Virtual Investigators Hack The Hackers

When Chinese hackers swiped classified secrets from Indian government computers, they were unaware that their operation had also been hacked. A team of virtual investigators based at the University of Toronto, headed up by Rafal Rohozinski, spends their time tracking, and stopping, e-crime.

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NEAL CONAN, host:

And now, the story of the hacker hunters who tracked down a network of Chinese cyber spies. Last week, the New York Times reported that a team of investigators in Canada followed a group called The Shadow Network as they pilfered secret documents from government and military computers in India and read the Dalai Lama's email.

If you have questions about how they did it, what they found and what it means, our phone number is 800-989-8255; email us, talk@npr.org.

Rafal Rohozinski is the principal for the SecDev Group based in Ottawa, Canada, and he joins us today from the Canadian Broadcasting Center there. Nice to have you with us today.

Mr. RAFAL ROHOZINSKI (Principal, SecDev Group): Good to be here.

CONAN: And how did you get onto this?

Mr. ROHOZINSKI: Well, this investigation was actually a follow-up to something we did last year called GhostNet, where we did examine the computers of the Dalai Lama, by their invitation, largely because they suspected that those computers had been systematically bugged over a longer period of time. We conducted a very thorough forensic investigation of those systems as well as an investigation that told us a little bit about their information handling practices.

And lo and behold, we uncovered a network we called the GhostNet Network which included ultimately 103 different countries, about 1,500 computers, including everything from the Iranian foreign ministry, the Laotian prime minister's office, to the Israeli consulate in Hong Kong.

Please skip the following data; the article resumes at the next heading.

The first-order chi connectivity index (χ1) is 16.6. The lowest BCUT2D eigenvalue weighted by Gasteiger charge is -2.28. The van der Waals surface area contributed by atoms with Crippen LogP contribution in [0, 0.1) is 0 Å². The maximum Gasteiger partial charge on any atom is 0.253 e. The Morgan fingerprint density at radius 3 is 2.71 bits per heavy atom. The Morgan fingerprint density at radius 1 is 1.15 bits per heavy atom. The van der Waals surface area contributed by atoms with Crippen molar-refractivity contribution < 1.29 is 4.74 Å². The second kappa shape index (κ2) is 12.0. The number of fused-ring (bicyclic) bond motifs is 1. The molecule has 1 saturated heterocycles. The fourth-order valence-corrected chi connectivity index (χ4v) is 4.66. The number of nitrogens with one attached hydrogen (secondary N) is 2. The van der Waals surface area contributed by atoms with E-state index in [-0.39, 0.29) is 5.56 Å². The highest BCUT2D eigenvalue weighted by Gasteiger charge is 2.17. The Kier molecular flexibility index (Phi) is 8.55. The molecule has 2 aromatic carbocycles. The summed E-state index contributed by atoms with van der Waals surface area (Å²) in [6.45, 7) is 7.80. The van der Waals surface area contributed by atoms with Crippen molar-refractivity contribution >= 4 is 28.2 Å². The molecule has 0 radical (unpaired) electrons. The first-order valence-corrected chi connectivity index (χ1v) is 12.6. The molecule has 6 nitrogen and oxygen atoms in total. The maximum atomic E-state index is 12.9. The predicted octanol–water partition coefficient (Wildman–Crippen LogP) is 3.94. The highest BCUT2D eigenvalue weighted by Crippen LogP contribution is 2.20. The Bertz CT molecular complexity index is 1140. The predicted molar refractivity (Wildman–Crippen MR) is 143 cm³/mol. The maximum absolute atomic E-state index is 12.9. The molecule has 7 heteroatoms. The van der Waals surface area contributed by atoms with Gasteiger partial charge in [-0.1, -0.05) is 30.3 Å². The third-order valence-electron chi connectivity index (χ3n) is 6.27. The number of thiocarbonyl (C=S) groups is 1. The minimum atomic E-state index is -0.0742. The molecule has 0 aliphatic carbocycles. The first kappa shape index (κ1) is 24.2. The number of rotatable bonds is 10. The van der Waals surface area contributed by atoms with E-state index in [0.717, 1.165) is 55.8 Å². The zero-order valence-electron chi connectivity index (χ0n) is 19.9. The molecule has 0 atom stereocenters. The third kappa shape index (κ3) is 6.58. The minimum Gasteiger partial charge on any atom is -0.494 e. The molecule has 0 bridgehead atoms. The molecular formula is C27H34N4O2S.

The Shadow Network was really a follow-up to that. We had a hunch that if a target is particularly tempting, an attacker will come back. So we went back to the same computer systems in the Dalai Lama's office and followed a few of the rabbit holes that were perhaps less clear from last time around. Lo and behold, we discovered a completely independent and separate cyber espionage network, this one targeting, from what we discovered later, largely the Indian national security and defense establishment.

CONAN: And well, who would be interested in both the Dalai Lama's email and the Indian military and political establishment?

Mr. ROHOZINSKI: Well, that's what makes these two networks, I think, really unique in that they don't really fall into the pattern of what we consider cybercrime. Cybercrime, generally speaking, is very much oriented towards the smash and grab. You know, what you can get very quickly that you can turn around into cash.

So extortion, for example, against online gambling sites has been a very traditional way that cybercrime has worked or stealing people's credentials so you could use their credit cards in order to quickly liquidate that into either goods or cash. But these networks aren't really those - don't fit those profile.

CONAN: Mm-hmm.

Mr. ROHOZINSKI: The stuff that they're gathering is more, to use an analogy, like high art. There's an intrinsic value to it, obviously, but there has to be a client. And in this case, because this was politically sensitive information, our assumption is that the client would be a state or an intelligence agency that has a need for this kind of information in order to create a broader intelligence picture.

CONAN: And the first suspect on many people's list would be China.

Mr. ROHOZINSKI: Well, true. And, in fact, you know, I think that our investigation has pretty conclusively come up to the conclusion that in both cases, the attackers were located in China. During the GhostNet investigation, we were able to track the attacker back to Hainan Island, which is an island off the south coast of China. And in this case, we were able to actually identify two individuals that were resident in Sichuan Province, China.

CONAN: And have you been able to track any connection with the Chinese government?

Mr. ROHOZINSKI: No, not directly. And in fact, we go out of our way to make that clear in both the reports. Now, that doesn't necessarily mean that the Chinese government is not involved. But I think what it points to is a much broader characteristic of cyber espionage, and that is simply this: Unlike 30 years ago, where signals intelligence, meaning spying through the use of either tapping into communications happening in the ether or through fiber optic cables and other telecommunications systems was really all about building the platform that could hone in on these systems, whether those were satellites in space or pods put on fiber optic cables. That no longer really is required to carry out this kind of intelligence.